(Sydney is one of several students from UNCW's Watson College of Education who is currently visiting and teaching in Port Elizabeth, South Africa. With her permission, we are reposting from her personal blog.)
I saw this on a poster in the library of the second school we visited with today. Seeing this surprised me because when were initially briefed on the workings of the school we were told that English was chosen as the official language of teaching and learning. The Home Language options the students were offered were both isiXhosa and Afrikaans. But because their were mixed populations of Home Languages English was chosen as the main language of instruction so both groups could be taught in one class. Since English was the main language of instruction I am still unsure the depth of what the students are taught in their home language, especially about the reading and writing it.
The cycle of language endangerment and death begins when a generation of speakers has fluency in two languages, typically one they use in their family settings and another that they use in their professional and educational settings. Because of the split in usage, the language that is spoken in the professional and educational world is seen as the language of power and therefore given a preference over the other language. When this bilingual generation then begins to choose the language that they prefer to instill as their child’s primary language, typically they choose to teach them the language with the perceived power and give them less education about the less powerful language. Through the generations so little of the language that is perceived less powerful will have been transmitted to younger speakers that the language will become scarce and eventually die out.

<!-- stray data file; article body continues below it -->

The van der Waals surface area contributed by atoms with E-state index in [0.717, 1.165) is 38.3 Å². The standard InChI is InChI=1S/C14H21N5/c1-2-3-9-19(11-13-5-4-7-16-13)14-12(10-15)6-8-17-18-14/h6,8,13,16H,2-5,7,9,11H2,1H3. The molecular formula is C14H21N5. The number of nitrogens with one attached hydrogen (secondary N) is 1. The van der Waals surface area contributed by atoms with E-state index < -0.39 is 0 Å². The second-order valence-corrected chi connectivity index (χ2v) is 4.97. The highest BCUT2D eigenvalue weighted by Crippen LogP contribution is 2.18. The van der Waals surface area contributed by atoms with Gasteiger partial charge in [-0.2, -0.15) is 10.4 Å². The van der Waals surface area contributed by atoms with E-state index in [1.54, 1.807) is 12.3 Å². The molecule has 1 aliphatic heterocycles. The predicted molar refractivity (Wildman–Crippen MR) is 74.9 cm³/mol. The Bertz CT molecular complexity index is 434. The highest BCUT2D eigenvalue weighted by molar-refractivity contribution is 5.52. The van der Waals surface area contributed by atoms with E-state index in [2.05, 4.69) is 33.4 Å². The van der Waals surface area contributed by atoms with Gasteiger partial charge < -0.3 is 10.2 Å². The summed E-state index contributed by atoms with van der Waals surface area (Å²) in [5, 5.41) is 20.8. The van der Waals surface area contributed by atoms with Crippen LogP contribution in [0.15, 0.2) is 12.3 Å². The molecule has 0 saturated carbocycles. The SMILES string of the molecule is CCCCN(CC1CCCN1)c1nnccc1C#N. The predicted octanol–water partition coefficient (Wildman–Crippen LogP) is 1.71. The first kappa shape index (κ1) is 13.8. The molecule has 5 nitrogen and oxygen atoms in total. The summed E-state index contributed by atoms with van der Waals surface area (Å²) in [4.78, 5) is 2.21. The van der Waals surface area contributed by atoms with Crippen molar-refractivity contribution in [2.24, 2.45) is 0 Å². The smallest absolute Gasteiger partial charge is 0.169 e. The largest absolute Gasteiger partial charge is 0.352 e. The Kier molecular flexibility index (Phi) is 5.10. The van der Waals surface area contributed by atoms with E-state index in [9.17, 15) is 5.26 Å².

Based on what I have observed about the attitudes towards language, it is clear that here English is the language with the perceived power and prestige. Leaving the first primary school I was at I ran into a few district supervisors. One of the supervisors quickly told me about how he was so excited to hear children in another township school, outside of the classroom setting, communicate strictly in English rather than their home language. This shows that although the home languages are still being taught in the schools curriculum it is clear that many educators are pleased with their students’ preference towards English. Giving a generation of speakers an affirmation that adopting the language of perceived power could help perpetuate the eventual and endangerment of many of the home languages South African students are currently fluent in.